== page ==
Global internet traffic up as video dominates

Global internet traffic was up 23% in 2022, driven by an upsurge in streaming video usage and growth in traffic across app categories.

This is according to Sandvine’s 2023 “Global Internet Phenomena Report”, which provides details of the latest global app usage and internet traffic trends.

Sandvine indicates the report’s analysis is based on data from 177 service providers, representing nearly 300 million subscribers. It covers regions across the globe, namely the Americas, Asia Pacific, Europe, Middle East and Africa.

According to the report, Netflix, Microsoft, Alphabet (Google), Meta, Amazon and Apple are the biggest generators of internet traffic, producing nearly half of all internet traffic during the period under review. The big six firms generated nearly 48% of growing internet traffic in the first half of 2022, it reveals.

While the companies generate a substantial amount of overall internet traffic, Sandvine notes there’s a 9% decline in terms of their percentage contribution to total internet volume.

“This means their traffic is now couched amid an expanding number of app categories and a greater number of apps, which are producing more data overall. This is contributing to the 23% increase in overall traffic volume we saw in our H12022 data.”

“Following the historic COVID-driven internet traffic surges of 2020 and 2021, the ‘new normal’ in application usage and volumes seems to be here to stay,” says Sandvine chief solutions officer Samir Marwaha.

“The rapid acceleration of digitization led to an enhanced reliance on applications and a rapid evolution towards more sophisticated apps that fuse together multiple functions and features.”

In the report, Sandvine indicates that the streaming and short-form video trend has become a catalyst for internet traffic growth.

Video from not only the big tech companies, but also up-and-comers like TikTok and Disney+, is contributing a sizable volume of traffic, it reveals.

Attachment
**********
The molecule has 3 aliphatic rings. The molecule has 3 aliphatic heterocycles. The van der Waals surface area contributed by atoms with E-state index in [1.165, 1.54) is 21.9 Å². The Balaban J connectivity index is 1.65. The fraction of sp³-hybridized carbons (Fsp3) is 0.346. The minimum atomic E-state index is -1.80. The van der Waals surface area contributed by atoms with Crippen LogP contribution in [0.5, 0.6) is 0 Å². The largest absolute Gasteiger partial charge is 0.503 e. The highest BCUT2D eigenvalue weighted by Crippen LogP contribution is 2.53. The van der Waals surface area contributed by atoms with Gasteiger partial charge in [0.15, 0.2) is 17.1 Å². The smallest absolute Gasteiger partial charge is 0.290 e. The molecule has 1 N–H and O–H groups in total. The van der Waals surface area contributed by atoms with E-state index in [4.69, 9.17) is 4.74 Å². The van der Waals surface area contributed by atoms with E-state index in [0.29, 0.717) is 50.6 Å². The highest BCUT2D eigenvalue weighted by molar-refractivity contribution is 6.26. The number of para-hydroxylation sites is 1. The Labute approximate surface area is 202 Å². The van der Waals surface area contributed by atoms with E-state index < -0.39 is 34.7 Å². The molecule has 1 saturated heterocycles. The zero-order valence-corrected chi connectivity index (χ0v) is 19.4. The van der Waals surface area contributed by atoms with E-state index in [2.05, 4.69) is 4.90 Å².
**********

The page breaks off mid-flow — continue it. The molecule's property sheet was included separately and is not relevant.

Based on the analysis, video now accounts for 65% of all internet traffic. “Demand for video content is soaring, so most platforms are embedding and spreading video within apps to increase views and engagement.

“Our data shows that in the first half of 2022, video accounted for a hefty 65.93% of the total volume over the internet. That’s a 24% increase over H12021.”

Marwaha adds: “Video is almost to the point where it can no longer be considered a standalone category, as it’s now integral to conferencing, gaming, social networking, messaging, and virtually all apps that want to drive interactions and engagement.”

South Africa has seen a host of streaming platforms make their services available to local consumers in recent years, with industry commentators anticipating further growth in the future.

The country now counts Netflix, MultiChoice-owned Showmax, Disney+, Prime Video from Amazon, Apple TV and BritBox among the players that have entered the streaming services market.

Looking at the rise of apps, Sandvine indicates there has been an increase in the number of apps, adding that apps have become more intricate.

It says this is leading to the demise of the web browser, as everything is becoming a web app, containing multiple web pages, feeds and functions – all within a single app.

“Within one app, you might have video, voice, chat and gaming content all in the same flow. For example, Uber is not a single app but rather a series of apps, such as Uber, Uber Eats, Uber Freight, Uber Same-Day Package Delivery, Google Maps, third-party geolocation services, GPS tracking and payment services.”

In addition, the report shows smartphone usage is reshaping app usage and internet traffic around the world.

“We see that time spent on mobile apps has grown from about three hours pre-pandemic, to a global average of about five hours per day, currently. People used their mobiles for things they had not previously used them for. viewing longer videos, video conferencing, file sharing, remote learning, delivery apps (groceries, goods, etc), gaming and more.

“In 1H2022, with people on the go again, some COVID-19 habits linger on, with video-watching and uploading content growing as people leave their homes and do more on the move. Video traffic now accounts for 67.60% of volume.”

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